Multiple security vulnerabilities have been disclosed in softphone software from Linphone and MicroSIP that could be exploited by an unauthenticated remote adversary to crash the client and even extract sensitive information like password hashes by simply making a malicious call.
The vulnerabilities, which were discovered by Moritz Abrell of German pen-testing firm SySS GmbH, have since been addressed by the respective manufacturers following responsible disclosure.
Softphones are essentially software-based phones that mimic desk phones and allow for making telephone calls over the Internet without the need for using dedicated hardware. At the core of the issues are the SIP services offered by the clients to connect two peers to facilitate telephony services in IP-based mobile networks.
SIP aka Session Initiation Protocol is a signaling protocol that's used to control interactive communication sessions, such as voice, video, chat and instant messaging, as well as games and virtual reality, between endpoints, in addition to defining rules that govern the establishment and termination of each session.
A typical session in SIP commences with a user agent (aka endpoint) sending an INVITE message to a peer through SIP proxies — which are used to route requests — that, when accepted on the other end by the recipient, results in the call initiator being notified, followed by the actual data flow. SIP invitations carry session parameters that allow participants to agree on a set of compatible media types.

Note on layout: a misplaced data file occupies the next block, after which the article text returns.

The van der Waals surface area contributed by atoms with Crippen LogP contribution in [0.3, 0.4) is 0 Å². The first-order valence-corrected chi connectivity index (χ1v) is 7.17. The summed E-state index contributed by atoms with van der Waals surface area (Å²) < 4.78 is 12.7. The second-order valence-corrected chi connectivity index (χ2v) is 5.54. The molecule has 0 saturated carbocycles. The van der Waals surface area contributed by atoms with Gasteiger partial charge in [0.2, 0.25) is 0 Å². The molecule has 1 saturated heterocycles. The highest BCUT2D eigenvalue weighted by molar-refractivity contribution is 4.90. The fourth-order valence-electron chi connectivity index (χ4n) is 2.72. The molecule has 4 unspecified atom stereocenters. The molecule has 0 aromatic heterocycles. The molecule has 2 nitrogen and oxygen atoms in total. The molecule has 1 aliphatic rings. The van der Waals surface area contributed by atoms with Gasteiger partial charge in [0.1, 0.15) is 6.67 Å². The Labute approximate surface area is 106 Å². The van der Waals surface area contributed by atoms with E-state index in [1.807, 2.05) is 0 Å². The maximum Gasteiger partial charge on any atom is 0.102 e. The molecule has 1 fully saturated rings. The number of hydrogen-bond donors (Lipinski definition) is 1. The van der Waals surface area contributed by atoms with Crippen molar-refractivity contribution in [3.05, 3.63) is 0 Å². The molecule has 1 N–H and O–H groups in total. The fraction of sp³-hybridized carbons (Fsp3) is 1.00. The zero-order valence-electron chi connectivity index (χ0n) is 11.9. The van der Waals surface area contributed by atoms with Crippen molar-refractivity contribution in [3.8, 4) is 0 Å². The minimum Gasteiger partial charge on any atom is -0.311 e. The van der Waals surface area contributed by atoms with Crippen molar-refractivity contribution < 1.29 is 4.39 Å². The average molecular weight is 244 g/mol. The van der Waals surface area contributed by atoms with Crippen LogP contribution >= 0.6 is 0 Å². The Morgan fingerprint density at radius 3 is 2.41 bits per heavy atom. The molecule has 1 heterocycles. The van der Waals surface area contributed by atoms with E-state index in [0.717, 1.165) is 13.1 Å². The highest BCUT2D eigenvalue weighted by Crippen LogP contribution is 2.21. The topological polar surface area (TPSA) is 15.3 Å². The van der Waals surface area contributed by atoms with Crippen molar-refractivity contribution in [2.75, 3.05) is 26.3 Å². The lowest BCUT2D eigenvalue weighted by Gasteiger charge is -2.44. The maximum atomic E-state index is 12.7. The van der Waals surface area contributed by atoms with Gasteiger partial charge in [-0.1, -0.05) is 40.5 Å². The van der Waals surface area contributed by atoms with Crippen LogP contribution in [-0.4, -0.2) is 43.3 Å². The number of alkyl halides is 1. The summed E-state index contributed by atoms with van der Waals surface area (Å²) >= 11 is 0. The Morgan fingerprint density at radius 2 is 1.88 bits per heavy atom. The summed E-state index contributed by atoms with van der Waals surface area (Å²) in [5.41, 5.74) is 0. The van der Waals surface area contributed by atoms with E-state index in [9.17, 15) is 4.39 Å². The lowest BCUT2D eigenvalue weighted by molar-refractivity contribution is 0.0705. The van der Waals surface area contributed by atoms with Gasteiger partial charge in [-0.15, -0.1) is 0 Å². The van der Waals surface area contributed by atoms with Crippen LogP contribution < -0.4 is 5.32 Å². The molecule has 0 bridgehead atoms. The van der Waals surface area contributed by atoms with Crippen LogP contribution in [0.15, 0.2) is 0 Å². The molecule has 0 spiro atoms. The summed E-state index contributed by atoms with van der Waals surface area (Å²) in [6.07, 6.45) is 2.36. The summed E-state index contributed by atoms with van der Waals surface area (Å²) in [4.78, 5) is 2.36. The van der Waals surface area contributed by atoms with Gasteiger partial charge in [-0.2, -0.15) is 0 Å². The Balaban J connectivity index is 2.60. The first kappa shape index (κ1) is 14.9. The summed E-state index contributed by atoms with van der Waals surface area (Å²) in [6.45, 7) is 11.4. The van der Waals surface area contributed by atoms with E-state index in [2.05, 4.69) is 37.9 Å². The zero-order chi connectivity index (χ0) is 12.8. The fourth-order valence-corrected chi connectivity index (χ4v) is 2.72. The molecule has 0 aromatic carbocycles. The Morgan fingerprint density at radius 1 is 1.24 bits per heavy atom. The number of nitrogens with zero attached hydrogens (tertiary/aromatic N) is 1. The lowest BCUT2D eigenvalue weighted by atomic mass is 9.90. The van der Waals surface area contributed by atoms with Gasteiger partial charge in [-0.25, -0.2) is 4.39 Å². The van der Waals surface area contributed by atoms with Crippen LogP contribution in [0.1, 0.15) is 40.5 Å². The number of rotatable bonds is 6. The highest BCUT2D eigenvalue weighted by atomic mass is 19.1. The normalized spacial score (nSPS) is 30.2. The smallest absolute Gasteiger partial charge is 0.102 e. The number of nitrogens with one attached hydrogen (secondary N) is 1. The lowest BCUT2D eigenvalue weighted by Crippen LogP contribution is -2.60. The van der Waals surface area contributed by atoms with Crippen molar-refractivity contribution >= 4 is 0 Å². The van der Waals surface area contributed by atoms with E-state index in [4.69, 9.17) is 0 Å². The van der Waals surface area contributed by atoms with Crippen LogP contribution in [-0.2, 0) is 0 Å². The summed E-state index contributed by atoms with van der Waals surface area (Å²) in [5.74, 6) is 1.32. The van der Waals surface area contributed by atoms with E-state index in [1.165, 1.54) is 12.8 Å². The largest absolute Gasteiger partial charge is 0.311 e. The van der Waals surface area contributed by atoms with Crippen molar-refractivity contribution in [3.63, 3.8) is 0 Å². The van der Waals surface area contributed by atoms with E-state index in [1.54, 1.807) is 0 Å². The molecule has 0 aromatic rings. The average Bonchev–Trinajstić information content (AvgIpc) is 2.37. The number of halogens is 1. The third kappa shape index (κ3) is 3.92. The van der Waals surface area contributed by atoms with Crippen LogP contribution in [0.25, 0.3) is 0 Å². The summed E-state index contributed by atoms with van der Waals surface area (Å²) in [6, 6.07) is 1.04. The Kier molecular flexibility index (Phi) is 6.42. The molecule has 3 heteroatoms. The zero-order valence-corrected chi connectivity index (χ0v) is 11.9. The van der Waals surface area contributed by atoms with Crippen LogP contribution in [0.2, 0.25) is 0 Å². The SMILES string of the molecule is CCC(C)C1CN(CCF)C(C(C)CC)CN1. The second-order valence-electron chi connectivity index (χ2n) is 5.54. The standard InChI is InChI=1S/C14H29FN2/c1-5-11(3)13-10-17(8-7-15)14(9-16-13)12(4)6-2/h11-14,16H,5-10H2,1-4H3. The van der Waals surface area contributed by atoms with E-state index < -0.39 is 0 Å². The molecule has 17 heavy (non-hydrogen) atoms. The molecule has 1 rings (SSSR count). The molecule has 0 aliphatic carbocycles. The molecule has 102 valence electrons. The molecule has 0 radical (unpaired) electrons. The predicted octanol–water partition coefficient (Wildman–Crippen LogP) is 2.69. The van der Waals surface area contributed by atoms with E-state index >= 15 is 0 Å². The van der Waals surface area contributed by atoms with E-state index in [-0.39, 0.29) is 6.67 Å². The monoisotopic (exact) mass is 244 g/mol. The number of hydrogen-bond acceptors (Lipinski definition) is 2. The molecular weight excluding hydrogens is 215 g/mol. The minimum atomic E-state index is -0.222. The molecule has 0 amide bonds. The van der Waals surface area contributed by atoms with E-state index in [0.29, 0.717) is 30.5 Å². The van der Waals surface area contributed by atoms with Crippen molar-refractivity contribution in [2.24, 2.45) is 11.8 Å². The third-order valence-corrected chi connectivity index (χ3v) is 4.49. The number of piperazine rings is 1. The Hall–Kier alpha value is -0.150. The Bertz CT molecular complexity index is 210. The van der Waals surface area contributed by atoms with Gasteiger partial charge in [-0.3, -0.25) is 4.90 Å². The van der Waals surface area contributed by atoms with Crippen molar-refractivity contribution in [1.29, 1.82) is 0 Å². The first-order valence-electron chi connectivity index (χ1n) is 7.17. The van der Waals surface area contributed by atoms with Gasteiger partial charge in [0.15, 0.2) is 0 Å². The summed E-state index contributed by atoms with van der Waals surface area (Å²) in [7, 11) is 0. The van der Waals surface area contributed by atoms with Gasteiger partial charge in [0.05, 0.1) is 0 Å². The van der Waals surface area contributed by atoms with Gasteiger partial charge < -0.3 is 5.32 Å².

The attack devised by SySS is what's called a SIP Digest Leak, which involves sending a SIP INVITE message to the target softphone to negotiate a session followed by sending a "407 proxy authentication required" HTTP response status code, indicating the inability to complete the request because of a lack of valid authentication credentials, prompting the softphone to respond back with the necessary authentication data.
"With this information, the attacker is able to perform an offline password guessing attack, and, if the guessing attack is successful, obtain the plaintext password of the targeted SIP account," Abrell explained. "Therefore, this vulnerability in combination with weak passwords is a significant security issue."
Also discovered is a NULL pointer dereference vulnerability in the Linphone SIP stack that could be triggered by an unauthenticated remote attacker by sending a specially crafted SIP INVITE request that could crash the softphone. "A missing tag parameter in the From header causes a crash of the SIP stack of Linphone," Abrell said.
The disclosure is the second time a NULL pointer dereference vulnerability has been discovered in the Linphone SIP client. In September 2021, Claroty made public details of a zero-click flaw in the protocol stack (CVE-2021-33056) that could be remotely exploited without any action from a victim to crash the SIP client and cause a denial-of-service (DoS) condition.
"The security level of SIP stacks still needs improvement," Abrell said, calling the need for a defense-in-depth approach that entails "defining and implementing appropriate security measures for the secure operation of unified communication systems."